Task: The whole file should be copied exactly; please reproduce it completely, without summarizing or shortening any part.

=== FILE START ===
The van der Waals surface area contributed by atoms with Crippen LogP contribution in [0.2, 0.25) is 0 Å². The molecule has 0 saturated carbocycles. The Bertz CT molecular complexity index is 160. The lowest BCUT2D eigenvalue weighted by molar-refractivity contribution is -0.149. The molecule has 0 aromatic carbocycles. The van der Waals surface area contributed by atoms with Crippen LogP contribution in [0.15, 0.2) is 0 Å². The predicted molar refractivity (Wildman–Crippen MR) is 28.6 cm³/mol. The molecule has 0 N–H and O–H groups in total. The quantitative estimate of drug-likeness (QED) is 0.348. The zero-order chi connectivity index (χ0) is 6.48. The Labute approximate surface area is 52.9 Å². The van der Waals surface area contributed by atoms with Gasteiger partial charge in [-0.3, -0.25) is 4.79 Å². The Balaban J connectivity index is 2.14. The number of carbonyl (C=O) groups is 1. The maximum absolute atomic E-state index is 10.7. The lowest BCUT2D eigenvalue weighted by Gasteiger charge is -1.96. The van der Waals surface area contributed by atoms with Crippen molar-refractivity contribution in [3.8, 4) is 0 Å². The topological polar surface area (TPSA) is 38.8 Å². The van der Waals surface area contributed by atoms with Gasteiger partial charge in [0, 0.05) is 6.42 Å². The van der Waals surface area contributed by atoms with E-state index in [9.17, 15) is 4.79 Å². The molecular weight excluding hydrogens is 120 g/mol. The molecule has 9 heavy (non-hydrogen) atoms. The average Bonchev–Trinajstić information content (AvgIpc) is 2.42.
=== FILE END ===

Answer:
The van der Waals surface area contributed by atoms with Crippen LogP contribution in [0.2, 0.25) is 0 Å². The molecule has 0 saturated carbocycles. The Bertz CT molecular complexity index is 160. The lowest BCUT2D eigenvalue weighted by molar-refractivity contribution is -0.149. The molecule has 0 aromatic carbocycles. The van der Waals surface area contributed by atoms with Crippen LogP contribution in [0.15, 0.2) is 0 Å². The predicted molar refractivity (Wildman–Crippen MR) is 28.6 cm³/mol. The molecule has 0 N–H and O–H groups in total. The quantitative estimate of drug-likeness (QED) is 0.348. The zero-order chi connectivity index (χ0) is 6.48. The Labute approximate surface area is 52.9 Å². The van der Waals surface area contributed by atoms with Gasteiger partial charge in [-0.3, -0.25) is 4.79 Å². The Balaban J connectivity index is 2.14. The number of carbonyl (C=O) groups is 1. The maximum absolute atomic E-state index is 10.7. The lowest BCUT2D eigenvalue weighted by Gasteiger charge is -1.96. The van der Waals surface area contributed by atoms with Crippen molar-refractivity contribution in [3.8, 4) is 0 Å². The topological polar surface area (TPSA) is 38.8 Å². The van der Waals surface area contributed by atoms with Gasteiger partial charge in [0, 0.05) is 6.42 Å². The van der Waals surface area contributed by atoms with E-state index in [9.17, 15) is 4.79 Å². The molecular weight excluding hydrogens is 120 g/mol. The molecule has 9 heavy (non-hydrogen) atoms. The average Bonchev–Trinajstić information content (AvgIpc) is 2.42.